Comment by Mike Green — March 8, 2010 @ 7:53 pm

  14. Yup, absolutely fascinating stuff. I was thinking the same thing as Tango. I want to see the breakdown by batter overall quality and perhaps also by batter “eye” however you want to quantify that.

    Mike, I’m pretty sure that Chipper, as well as most batters, and certainly the ones with good eyes, are going to swing more often at pitches in the zone against pitchers who throw more in the zone, regardless of their FIP.

    To take it to the extreme, if I know a pitcher throws the first pitch in the zone 90% of the time, I am ready to swing at just about anything, and I will swing a lot. I am rarely going to accidentally swing at a pitch out of the zone, since the pitcher hardly ever throws a pitch out of the zone.

    OTOH, if a pitcher throws it in the zone only 25% of the time, I am probably just taking the first pitch, since I don’t want to make a mistake and swing at a bad pitch.

    Comment by MGL — March 9, 2010 @ 4:13 am

  15. If I was a batter and I was up against a great pitcher(particularly one who has great command) I would definitely swing at the first pitch. I don’t know how true it is but I often hear analysts say during games that often times the best pitch you are going to see is the first one because pitchers hate falling behind(obviously) and just try to get it over. I think they’re less likely to try to pump up their MPH on their fastball and paint the black or throw the perfect curveball on a 0-0 count. If you don’t swing and that pitch does get over the plate which percentages show it probably will be you are in a world of trouble.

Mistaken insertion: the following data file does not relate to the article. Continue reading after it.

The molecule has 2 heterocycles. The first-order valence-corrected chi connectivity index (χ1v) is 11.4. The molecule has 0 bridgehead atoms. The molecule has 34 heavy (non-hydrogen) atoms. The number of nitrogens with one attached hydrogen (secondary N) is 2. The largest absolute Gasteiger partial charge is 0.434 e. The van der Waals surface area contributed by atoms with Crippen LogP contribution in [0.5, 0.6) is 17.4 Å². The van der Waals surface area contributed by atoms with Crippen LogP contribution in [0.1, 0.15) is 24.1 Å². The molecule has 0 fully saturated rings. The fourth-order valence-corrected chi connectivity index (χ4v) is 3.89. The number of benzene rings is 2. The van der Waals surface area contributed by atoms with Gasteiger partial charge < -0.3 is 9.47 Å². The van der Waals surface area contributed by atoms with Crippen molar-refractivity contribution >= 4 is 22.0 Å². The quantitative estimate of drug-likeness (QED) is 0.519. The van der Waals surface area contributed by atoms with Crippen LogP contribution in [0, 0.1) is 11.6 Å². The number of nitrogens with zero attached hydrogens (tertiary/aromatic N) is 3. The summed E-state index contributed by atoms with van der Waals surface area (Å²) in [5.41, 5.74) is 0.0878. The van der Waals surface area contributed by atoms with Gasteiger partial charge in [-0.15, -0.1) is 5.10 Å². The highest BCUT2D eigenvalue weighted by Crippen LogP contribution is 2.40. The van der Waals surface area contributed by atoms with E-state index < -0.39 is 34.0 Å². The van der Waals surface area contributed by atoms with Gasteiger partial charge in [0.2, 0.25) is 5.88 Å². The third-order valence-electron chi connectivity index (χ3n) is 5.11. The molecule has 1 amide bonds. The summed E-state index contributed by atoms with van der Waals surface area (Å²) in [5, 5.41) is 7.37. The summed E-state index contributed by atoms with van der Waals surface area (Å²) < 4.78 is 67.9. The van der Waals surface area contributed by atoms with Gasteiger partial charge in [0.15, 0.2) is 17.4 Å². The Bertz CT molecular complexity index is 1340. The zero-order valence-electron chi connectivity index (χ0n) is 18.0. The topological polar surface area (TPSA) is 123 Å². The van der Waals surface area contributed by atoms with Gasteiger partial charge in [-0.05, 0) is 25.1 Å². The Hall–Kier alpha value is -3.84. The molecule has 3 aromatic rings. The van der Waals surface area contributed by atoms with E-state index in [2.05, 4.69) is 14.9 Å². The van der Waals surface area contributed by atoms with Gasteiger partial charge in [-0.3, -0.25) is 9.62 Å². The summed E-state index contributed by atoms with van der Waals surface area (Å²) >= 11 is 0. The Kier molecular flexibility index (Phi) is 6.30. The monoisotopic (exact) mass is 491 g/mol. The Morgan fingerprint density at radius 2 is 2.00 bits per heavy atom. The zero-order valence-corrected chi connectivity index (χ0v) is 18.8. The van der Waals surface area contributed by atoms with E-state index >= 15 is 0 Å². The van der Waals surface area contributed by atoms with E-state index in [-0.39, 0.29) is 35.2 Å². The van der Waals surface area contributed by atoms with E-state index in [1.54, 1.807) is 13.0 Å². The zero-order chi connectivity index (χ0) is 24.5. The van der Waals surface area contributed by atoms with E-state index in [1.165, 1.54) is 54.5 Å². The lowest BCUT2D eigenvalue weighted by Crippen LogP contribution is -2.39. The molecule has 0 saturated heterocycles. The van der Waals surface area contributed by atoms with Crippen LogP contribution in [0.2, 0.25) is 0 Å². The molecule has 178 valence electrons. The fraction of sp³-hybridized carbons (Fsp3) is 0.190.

Of course there are dangers in this because the last thing you want to do is give a great pitcher in easy out by getting out on the first pitch.

    Comment by Tobias F. — March 9, 2010 @ 7:27 am

  16. You highlight an interesting dynamic. The batter wants to attack the best pitch he’s going to see. The dominant pitcher (Roy Halladay and Greg Maddux are great examples) wants to retire hitters as easily as possible. Since both pitchers know that batters want the best pitch, they can place their stuff in a location that entices the hitter but also produces a ton of outs. The result is that the optimal hitting strategy coincides with the optimal pitching strategy. Since balls in play are converted to outs more often than hits and dominant pitchers suppress wOBA, the pitcher ‘wins’.

    Comment by The A Team — March 9, 2010 @ 10:54 am

  17. This is not what makes Chipper Jones a great hitter. The fact that Jones is a great hitter allows him to take a good first pitch strike and not be ‘behind in the count’. He knows that the pitcher still needs two strikes and if the pitcher is not a great pitcher, this is not a problem.

    Also, both Jones and the average pitcher know this, so Chip can pretty much wait on a FB strike to drill on the first pitch without worrying about being behind. This means the pitcher has to throw good offspeed pitch for a strike, or he’ll be really behind to Jones 1-0. I can’t count how many times I’ve seen him do this. This also means that Chip has an even greater chance of getting to a 3-1 FB or a walk.

    Comment by Jeff — March 10, 2010 @ 11:58 am